|Naturalism||The universe obeys a unifying principle which is (in theory) completely addressed by a material or scientific explanation.|
|Solipsism/Idealism||The physical world is an illusion generated by consciousness or the mind.|
|Panpsychism||Mind, consciousness, or soul is a fundamental quality of all things in the universe, either animate or inanimate.|
|Idealism||There is just one primary reality: the mind and/or consciousness and all material things derive from it.|
|Internalism about consciousness||My conscious experience is entirely a construction of reality performed by my brain.|
|Virtual self theory||My ‘self’ is entirely a construction of my brain.|
|Enactivist approach to consciousness||My experience and my ‘self’ are deeply rooted in my body and its interactions with the world and not the sole construction of my brain.|
Generally, researchers found that, on average, participants in psychedelic ceremonies moved away from materialistic beliefs and towards beliefs such as transcendentalism, mind-body dualism and panpsychism, a tendency that was observed after 4 weeks of the experiment and that continued after 6 months. Generally, a shift from extreme beliefs (strong materialistic or dualistic) to more moderate or mixed positions was also observed.
However, participants who, before the experiment, stated that the mind, consciousness or soul are the fundamental quality of all things in the universe (panpsychism), became more convinced of their belief after the psychedelic experience. Taking both studies in consideration, researchers observed a positive relationship between non-materialistic views and more positive mental health and well-being.
Asked to summarize the key findings of the study, Dr. Chris Timmermann said, “we found that people rejected the notion of physicalism (the idea that the world is made up of material, as opposed to mental or spiritual things) after a single psychedelic experience, endorsed the notion of fate more, and also the idea that all things in the universe are conscious, what we call panpsychism. Importantly, we found that these changes were related to improvements in mental health.”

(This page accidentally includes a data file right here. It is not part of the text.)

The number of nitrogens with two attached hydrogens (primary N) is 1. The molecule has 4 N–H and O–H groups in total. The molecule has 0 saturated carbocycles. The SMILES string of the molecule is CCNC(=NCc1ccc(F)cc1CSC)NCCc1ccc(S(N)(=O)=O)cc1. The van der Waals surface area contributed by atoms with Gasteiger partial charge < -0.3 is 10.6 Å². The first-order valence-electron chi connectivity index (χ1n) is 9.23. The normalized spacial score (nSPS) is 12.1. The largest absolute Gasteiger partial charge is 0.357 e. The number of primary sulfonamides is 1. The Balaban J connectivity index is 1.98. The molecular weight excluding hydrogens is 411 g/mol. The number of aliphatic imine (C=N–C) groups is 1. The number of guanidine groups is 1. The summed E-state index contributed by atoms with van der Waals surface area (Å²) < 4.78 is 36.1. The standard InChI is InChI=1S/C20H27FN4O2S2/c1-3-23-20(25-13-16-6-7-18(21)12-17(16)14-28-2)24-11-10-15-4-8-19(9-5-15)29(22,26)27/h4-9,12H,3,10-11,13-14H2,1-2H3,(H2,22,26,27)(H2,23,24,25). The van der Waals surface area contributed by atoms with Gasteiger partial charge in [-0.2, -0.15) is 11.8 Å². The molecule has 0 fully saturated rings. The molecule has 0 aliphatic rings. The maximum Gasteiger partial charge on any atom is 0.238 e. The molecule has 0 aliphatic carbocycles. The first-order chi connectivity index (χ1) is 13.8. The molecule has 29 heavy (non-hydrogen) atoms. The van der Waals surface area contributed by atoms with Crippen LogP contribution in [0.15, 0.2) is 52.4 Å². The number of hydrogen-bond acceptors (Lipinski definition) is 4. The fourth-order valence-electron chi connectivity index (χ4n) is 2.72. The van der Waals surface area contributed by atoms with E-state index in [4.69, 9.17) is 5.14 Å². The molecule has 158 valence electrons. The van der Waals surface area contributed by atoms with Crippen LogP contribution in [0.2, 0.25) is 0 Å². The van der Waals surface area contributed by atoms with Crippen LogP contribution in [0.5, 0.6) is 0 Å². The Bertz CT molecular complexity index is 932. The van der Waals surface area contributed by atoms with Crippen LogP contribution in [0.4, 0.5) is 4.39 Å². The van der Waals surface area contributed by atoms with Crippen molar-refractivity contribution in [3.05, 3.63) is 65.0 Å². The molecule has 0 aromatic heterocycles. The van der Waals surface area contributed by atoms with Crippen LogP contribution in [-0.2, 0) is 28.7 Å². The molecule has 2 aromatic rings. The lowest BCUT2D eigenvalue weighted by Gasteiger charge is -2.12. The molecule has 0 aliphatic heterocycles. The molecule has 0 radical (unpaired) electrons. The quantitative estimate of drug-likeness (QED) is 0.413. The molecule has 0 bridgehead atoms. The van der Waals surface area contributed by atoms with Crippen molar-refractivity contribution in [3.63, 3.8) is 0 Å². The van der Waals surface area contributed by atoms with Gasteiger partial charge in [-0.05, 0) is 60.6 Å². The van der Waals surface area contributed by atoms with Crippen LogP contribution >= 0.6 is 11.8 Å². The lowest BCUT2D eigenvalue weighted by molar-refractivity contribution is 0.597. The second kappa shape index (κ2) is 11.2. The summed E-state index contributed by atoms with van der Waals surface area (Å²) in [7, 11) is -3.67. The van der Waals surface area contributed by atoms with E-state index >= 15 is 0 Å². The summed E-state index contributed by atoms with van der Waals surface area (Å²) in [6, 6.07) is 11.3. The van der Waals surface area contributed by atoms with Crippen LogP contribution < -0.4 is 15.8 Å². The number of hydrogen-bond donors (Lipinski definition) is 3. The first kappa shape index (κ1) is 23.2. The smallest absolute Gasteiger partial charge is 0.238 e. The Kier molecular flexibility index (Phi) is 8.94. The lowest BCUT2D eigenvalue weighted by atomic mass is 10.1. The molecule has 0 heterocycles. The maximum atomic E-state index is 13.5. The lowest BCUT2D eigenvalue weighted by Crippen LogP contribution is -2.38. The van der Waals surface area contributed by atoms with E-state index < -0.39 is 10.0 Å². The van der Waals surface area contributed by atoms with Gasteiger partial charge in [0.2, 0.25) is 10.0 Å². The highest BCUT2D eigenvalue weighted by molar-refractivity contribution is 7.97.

Looking at possible mechanisms responsible for the changes in individual beliefs, the researchers found that the greater the emotional synchrony participants felt during the psychedelic experience, the greater the likelihood of a shift towards less materialistic beliefs. Among factors influencing emotional synchrony and its association with belief change, the authors identified peer-conformity, trait absorption (proclivity to achieve states of immersion or ‘flow’), and the group's level of emotional alignment (or fusion) during the psychedelic experience as the most significant. Moreover, being female and having a younger age were also predictive of the level of belief change.
However, the authors also stressed that the results of this study are not necessarily positive. On the one hand, non-materialistic beliefs have been associated with negative coping strategies such as avoidance or escapism (e.g., “spiritual bypassing”). Additionally, psychedelics and individual susceptibility to social influence can evoke notions of mind-control and brainwashing.
The authors finish the study’s discussion stating that “Findings are consistent with the inference that psychedelic-use inclines individuals away from hard physicalist beliefs (…) thus highlighting the potential of psychedelics to alter some of the most deep-seated and influential human beliefs.’
With these insights, one thing is for certain: These results have profound scientific, societal, political and philosophical implications, and therefore demand further investigation.